InFOR THE PURPOSES OF this section, the term substantially burden is intended solely to ensure that this article is not triggered by trivial, technical or de minimis infractions.
F. FOR THE PURPOSES OF THIS SECTION, “STATE ACTION” MEANS ANY ACTION BY THE GOVERNMENT OR THE IMPLEMENTATION OR APPLICATION OF ANY LAW, INCLUDING STATE AND LOCAL LAWS, ORDINANCES, RULES, REGULATIONS AND POLICIES, WHETHER STATUTORY OR OTHERWISE, AND WHETHER THE IMPLEMENTATION OR APPLICATION IS MADE OR ATTEMPTED TO BE MADE BY THE GOVERNMENT OR NONGOVERNMENTAL PERSONS.
The meat of the changes are in two places. In the first section, the legislature changes how the entire Article 9 of the Arizona Statute covering “Free exercise of religion” interprets the word “person.” Before, the free exercise of religion statutes protected religious assemblies or institutions. You know, churches, synagogues, mosques and the like. Now, the definition has been expanded to include any legal entity, including individuals, businesses, and tax-exempt charities.
Then in section two, the legislature changes “government” to “state action,” which opens the applicability of the free exercise of religion statute to “any law, including state law, ordinances, rules, regulations and policies.” And the definition applies regardless of whether the enforcement is being made by the government or by “nongovernmental persons” — that would be you or me if we were to try to sue for being fired on discrimination grounds. And if you or I were to sue and lose, which this bill seeks to make inevitable, we would be on the hook for attorney fees and court costs.
So, notice what the bill does. It exempts anyone from having to follow a whole host of state laws, ordinances and regulations if they conflict with an individual’s religious belief. This would mean that a Muslim landlord could forcibly evict single women or a convert to Christianity, since either action would be covered by Sharia law. It would also allow a Muslim employer to treat his non-Muslim employees with the same rules as his Muslim employees. He could compel non-Muslims to work longer hours at lesser pay and reduced rank.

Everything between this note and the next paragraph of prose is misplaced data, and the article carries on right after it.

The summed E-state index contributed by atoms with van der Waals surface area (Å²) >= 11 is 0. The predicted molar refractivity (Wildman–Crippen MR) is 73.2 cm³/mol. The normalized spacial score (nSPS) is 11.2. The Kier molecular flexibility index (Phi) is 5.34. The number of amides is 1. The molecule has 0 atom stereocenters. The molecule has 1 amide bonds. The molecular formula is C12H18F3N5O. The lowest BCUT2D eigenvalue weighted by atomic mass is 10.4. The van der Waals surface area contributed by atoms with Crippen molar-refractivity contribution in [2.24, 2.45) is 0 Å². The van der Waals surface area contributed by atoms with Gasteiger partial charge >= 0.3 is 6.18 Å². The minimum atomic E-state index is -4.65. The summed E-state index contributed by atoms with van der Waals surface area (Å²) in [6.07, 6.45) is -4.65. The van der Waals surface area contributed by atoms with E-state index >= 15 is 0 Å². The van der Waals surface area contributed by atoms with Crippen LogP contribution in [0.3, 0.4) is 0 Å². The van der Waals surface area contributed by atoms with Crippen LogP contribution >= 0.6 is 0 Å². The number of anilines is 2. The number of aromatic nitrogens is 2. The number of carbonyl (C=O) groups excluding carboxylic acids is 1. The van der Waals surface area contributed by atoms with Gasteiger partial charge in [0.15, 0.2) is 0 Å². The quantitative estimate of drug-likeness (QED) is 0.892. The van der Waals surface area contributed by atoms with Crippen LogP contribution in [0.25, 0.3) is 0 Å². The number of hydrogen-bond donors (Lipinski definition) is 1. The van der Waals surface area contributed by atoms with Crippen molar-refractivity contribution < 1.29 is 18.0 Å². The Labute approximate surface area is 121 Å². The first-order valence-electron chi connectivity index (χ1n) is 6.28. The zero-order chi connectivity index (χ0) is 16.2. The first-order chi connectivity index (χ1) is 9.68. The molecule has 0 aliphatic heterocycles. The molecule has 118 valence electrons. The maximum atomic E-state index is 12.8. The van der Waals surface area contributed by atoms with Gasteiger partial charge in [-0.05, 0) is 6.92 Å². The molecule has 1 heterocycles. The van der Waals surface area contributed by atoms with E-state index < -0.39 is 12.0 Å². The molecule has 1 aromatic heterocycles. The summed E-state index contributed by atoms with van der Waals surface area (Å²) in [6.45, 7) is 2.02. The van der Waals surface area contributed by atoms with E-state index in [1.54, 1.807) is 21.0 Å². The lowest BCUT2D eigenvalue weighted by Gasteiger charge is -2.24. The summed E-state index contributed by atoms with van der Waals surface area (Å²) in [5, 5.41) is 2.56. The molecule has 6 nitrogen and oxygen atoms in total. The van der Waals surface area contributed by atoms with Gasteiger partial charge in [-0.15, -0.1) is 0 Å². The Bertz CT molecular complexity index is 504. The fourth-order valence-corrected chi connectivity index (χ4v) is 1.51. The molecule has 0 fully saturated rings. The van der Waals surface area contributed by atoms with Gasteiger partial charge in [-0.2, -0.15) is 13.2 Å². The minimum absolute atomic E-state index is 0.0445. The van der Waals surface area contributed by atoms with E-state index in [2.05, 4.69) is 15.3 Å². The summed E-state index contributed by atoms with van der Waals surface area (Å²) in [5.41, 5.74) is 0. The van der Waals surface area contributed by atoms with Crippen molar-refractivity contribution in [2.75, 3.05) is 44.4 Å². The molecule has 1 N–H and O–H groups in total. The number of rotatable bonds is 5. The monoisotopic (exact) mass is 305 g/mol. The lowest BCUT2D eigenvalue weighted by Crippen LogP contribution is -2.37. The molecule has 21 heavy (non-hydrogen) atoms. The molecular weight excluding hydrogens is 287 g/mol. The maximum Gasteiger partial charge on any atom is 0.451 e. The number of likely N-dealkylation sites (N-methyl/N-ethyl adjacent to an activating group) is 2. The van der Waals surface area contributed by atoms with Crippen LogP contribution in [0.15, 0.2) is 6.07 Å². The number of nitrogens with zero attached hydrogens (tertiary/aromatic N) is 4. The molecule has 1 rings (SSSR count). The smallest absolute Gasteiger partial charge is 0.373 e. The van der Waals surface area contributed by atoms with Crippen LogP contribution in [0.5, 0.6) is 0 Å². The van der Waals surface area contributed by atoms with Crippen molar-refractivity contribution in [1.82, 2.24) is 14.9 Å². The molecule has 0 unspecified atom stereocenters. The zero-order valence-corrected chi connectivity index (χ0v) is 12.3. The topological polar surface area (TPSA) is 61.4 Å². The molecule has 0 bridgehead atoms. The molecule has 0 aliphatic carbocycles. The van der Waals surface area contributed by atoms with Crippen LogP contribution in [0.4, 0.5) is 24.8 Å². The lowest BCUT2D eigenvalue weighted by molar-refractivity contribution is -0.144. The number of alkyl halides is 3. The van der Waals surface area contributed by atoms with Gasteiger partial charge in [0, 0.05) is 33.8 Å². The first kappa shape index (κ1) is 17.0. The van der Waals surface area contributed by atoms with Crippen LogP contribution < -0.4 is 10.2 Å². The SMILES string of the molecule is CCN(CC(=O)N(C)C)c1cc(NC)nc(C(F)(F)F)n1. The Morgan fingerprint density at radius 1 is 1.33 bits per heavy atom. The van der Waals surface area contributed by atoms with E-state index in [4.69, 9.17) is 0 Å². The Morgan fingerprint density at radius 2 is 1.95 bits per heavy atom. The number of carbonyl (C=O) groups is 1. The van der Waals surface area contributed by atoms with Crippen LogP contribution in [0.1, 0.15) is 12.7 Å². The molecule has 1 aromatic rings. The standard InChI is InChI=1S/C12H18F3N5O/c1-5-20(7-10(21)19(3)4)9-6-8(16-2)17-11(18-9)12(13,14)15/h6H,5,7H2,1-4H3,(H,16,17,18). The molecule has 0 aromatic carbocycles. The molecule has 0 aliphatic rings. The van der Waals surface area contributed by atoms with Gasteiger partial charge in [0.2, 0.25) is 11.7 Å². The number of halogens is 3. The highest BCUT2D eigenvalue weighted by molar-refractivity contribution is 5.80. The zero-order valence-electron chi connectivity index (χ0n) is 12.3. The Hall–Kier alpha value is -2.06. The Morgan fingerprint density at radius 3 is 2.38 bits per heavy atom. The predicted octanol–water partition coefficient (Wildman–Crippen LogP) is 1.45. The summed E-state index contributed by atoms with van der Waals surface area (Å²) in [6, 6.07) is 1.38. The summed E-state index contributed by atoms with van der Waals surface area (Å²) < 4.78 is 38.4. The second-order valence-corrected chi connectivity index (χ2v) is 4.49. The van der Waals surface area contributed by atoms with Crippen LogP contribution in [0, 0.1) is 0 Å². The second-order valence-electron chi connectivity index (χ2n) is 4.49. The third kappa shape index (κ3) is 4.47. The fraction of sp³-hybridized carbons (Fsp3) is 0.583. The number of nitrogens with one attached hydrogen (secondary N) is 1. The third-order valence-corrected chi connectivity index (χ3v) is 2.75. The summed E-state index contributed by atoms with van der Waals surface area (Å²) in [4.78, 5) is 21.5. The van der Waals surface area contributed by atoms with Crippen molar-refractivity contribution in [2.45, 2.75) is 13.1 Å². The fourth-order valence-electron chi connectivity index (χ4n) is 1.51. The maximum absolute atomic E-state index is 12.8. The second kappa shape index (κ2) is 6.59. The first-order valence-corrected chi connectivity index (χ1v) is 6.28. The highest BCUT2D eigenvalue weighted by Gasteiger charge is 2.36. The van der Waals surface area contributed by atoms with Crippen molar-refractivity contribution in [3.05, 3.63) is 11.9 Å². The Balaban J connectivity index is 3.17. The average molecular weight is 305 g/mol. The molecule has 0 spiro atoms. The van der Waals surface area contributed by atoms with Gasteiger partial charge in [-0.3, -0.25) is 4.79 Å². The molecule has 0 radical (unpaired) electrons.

But here is where things can get really chaotic. Because “state action” includes anything that is “statutory or otherwise,” it includes regulations, court decisions, and legal contracts, and it goes way beyond anti-discrimination laws,which aren’t mentioned anywhere in this bill. This means a self-proclaimed Muslim could refuse to pay interest to his mortgage company, which goes against his sincerely held beliefs. A divorced Muslim could refuse to pay his alimony obligations. Or, conversely, he could prevent an ex-wife from seeing their children.
In reality, I suspect that there would be exceptionally few, if any, Islamic adherents who would jump to take advantage of Arizona’s new law. Muslems tend to fall into two groups: either they are Americans who converted to Islam or they are immigrants and descendants of immigrants who came here because they value American principles of equal opportunity and freedom. Right-wing paranoia to the contrary, I don’t see any significant movement anywhere in the country to elevate Sharia into a state-valued place in our civil codes. And yet the Republican-controlled Arizona Legislature has done precisely that.
Now, all of these so-called freedoms would be available to anyone claiming a violation of their religious beliefs, not just Muslims. Protestants, Catholics, Jews, Mormons, Hindus, Buddhists, Pagans, Wiccans, Scientologists, Satanists, Zoroastrians, Moonies, Astrologists and Trekkies would all be able to line up and claim special rights against all sorts of laws, regulations, court rulings and legal contracts. And while they celebrate their newfound freedoms to discriminate, they can all find themselves on the receiving end of discrimination, also in the name of “religious freedom.”
But hey, as long as they can stick it to gay people, who really cares about a little collateral damage?
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Prologue: Why I Went To “Love Won Out”
Part 1: What’s Love Got To Do With It?
Part 2: Parents Struggle With “No Exceptions”
Part 3: A Whole New Dialect
Part 4: It Depends On How The Meaning of the Word "Change" Changes
Part 5: A Candid Explanation For "Change"
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And don‘t miss our companion report, How To Write An Anti-Gay Tract In Fifteen Easy Steps.